Asserting for Permissions in .NET 4 – #18

Security asserts are a way to tell the CLR to stop checking for permissions past a certain point in the call stack. Of course, not all code is allowed to assert, or we’d have some big security problems to worry about. Specifically, partial trust code and security transparent code cannot assert for permissions. You may ask why asserting is useful, then, when only fully trusted code can do it.

One use case where asserts are beneficial is in testing products in partial trust. Say we have some test code that runs in partial trust and calls LINQ to SQL to test that a certain scenario still works in a medium trust environment. However, the test framework that the test uses requires permissions that are not granted in medium trust for some operations. Since the test framework knows that its callers won’t do anything malicious, it can assert for the permissions it needs to run these privileged operations. To do this, however, the test framework must be fully trusted.

Let’s say I have a test that runs in medium trust and calls some code in LINQ to SQL to verify that that code path works under medium trust. However, during some part of the test, the test framework itself needs to read an environment variable to determine which version of SQL Server to execute the test against (e.g. SQL Server 2000, SQL Server 2005, or SQL Server 2008).

Here’s the beginning of a test. (Keep in mind that this code is just an example. It doesn’t represent real types that we use in the LINQ to SQL test code, but it does demonstrate security assertions, which is something we do in the test framework.)

[Test]

public void TestMediumTrust()

{

    DataContext context = DataContextFactory.CreateDataContext();

 

    // …

}

And here’s the code in the test framework that the test above calls.

public static class DataContextFactory

{

    public static DataContext CreateDataContext()

    {

        string sqlVersion = ReadSqlVersion();

 

        // …

        // Return the correct data context.

    }

 

    [SecuritySafeCritical]

    [EnvironmentPermission(SecurityAction.Assert, Read = "SQLVERSION")]

    private static string ReadSqlVersion()

    {

        return Environment.GetEnvironmentVariable("SQLVERSION");

    }

}

The TestMediumTrust method resides in a test assembly, while the DataContextFactory resides in another assembly which is part of the test framework. When we set up the medium-trust sandbox in which to run the test, we tell the CLR to fully trust the test framework assembly. Full trust implies two things: (1) that SafeCritical and Critical annotations are respected and (2) we can assert for permissions. Remember that security transparent code cannot assert for permissions; this is why the ReadSqlVersion method above must be SafeCritical.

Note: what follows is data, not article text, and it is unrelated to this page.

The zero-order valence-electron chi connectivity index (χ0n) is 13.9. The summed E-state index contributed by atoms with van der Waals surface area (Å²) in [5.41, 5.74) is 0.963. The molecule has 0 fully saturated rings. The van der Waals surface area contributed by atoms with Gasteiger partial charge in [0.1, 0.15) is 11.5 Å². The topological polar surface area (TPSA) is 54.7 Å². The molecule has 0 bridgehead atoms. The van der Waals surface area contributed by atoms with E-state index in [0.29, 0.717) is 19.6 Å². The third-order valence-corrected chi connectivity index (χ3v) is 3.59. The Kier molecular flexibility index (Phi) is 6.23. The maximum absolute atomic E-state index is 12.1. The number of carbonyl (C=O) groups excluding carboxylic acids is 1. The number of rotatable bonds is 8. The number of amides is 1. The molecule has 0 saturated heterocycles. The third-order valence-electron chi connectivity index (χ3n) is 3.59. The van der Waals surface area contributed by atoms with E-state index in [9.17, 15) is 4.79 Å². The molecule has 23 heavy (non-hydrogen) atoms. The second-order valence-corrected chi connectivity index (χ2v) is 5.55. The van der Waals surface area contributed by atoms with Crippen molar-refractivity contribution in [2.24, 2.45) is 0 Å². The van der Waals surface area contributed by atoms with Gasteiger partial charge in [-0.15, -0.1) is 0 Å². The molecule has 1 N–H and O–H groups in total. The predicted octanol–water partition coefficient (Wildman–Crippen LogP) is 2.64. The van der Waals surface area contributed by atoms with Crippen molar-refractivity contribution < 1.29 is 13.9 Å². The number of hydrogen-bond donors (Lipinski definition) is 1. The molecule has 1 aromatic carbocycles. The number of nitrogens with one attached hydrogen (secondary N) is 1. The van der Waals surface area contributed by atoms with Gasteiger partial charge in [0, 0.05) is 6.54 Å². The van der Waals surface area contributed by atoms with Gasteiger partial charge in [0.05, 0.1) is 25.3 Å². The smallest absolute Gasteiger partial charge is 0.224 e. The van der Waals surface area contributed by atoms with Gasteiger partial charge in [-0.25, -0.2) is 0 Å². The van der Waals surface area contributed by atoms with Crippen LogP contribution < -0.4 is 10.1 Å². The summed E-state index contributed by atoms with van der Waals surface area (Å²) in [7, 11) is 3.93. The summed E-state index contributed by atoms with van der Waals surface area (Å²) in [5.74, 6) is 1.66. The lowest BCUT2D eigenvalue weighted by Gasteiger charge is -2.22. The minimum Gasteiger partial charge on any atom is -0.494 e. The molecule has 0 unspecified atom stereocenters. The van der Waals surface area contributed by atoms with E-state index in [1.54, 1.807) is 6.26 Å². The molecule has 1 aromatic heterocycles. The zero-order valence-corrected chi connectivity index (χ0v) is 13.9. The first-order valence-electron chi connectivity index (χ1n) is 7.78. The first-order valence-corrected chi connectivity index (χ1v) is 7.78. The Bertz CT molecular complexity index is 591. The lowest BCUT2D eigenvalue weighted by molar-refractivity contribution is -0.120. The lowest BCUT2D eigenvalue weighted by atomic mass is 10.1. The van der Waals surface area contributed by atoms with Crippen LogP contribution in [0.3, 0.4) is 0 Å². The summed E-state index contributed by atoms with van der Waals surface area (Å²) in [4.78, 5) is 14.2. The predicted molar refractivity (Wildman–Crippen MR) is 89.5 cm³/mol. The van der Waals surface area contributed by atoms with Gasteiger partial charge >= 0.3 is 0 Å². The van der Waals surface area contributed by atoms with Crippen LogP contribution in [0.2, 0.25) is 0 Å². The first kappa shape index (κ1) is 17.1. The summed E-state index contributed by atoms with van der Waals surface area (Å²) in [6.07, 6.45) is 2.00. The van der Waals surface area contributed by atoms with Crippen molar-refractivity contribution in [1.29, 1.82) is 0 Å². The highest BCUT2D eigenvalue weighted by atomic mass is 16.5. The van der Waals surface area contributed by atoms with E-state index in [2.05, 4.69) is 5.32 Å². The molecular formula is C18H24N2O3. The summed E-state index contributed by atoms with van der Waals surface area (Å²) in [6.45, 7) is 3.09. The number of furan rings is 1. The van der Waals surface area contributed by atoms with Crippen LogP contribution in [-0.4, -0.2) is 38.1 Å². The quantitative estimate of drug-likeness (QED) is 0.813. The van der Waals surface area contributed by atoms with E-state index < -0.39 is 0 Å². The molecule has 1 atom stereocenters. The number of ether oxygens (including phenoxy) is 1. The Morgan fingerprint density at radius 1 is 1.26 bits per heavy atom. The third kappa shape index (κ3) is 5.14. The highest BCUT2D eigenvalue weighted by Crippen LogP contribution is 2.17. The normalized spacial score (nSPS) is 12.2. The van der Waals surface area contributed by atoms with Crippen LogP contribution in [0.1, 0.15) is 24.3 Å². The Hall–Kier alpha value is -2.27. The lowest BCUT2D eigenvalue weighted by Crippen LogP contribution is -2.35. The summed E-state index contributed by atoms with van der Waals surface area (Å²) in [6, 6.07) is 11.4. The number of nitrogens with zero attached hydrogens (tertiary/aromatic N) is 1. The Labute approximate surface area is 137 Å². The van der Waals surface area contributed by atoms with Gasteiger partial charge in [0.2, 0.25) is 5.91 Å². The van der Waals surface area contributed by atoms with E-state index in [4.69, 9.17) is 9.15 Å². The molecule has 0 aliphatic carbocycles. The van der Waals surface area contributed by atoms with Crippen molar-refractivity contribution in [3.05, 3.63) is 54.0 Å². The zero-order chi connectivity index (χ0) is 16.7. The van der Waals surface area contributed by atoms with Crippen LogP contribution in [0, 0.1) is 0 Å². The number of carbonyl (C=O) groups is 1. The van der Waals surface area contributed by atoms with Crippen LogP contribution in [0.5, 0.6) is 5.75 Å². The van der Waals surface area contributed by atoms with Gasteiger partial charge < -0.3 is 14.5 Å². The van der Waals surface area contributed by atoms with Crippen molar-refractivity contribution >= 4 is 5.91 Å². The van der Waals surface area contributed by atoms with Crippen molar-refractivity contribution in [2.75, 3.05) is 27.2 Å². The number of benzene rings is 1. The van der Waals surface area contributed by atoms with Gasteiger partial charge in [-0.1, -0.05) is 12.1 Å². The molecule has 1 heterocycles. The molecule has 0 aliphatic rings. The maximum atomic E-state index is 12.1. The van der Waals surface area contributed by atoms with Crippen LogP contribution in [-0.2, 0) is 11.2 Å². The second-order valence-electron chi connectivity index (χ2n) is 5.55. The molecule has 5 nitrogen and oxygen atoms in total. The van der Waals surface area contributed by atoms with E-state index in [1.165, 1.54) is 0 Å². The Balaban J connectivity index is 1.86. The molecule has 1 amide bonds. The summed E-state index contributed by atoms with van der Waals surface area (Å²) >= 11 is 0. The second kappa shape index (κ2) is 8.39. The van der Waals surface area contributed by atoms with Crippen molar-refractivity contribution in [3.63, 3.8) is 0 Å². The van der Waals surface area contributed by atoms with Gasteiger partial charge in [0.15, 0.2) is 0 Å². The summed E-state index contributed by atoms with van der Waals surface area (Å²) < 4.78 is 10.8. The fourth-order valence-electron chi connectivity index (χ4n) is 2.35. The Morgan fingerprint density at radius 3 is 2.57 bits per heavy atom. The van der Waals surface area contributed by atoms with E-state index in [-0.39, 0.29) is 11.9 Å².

Medium trust code does not have permission to read the SQLVERSION environment variable, so under normal circumstances calling Environment.GetEnvironmentVariable would throw a SecurityException. This is because the .NET Framework itself will do a full Demand for the EnvironmentPermission to read the SQLVERSION variable. Permission Demands walk the entire call stack to ensure that every frame in the stack has the relevant permissions; since the test code runs in medium trust, the CLR will throw once it checks the TestMediumTrust method.

Asserts are a way to tell the CLR to stop checking for permissions past a particular stack frame. Thus with the assert in place on the ReadSqlVersion method, the EnvironmentPermission check stops prematurely and the permission Demand will succeed. To put that graphically…

image

So what changes in .NET 4? The recommended guidance is now to assert for full trust instead of for a specific permission. This advice seems to contradict the principle of least privilege, but in reality, if you layer your transparent and critical code appropriately, then security transparency can help you realize least privilege much more effectively. A second reason is that asserting for a specific permission causes a dependency on the underlying implementation. (This is a less convincing argument for me personally.) So the ReadSqlVersion method above now becomes…

[SecuritySafeCritical]

[PermissionSet(SecurityAction.Assert, Unrestricted = true)]

private static string ReadSqlVersion()

{

    return Environment.GetEnvironmentVariable("SQLVERSION");

}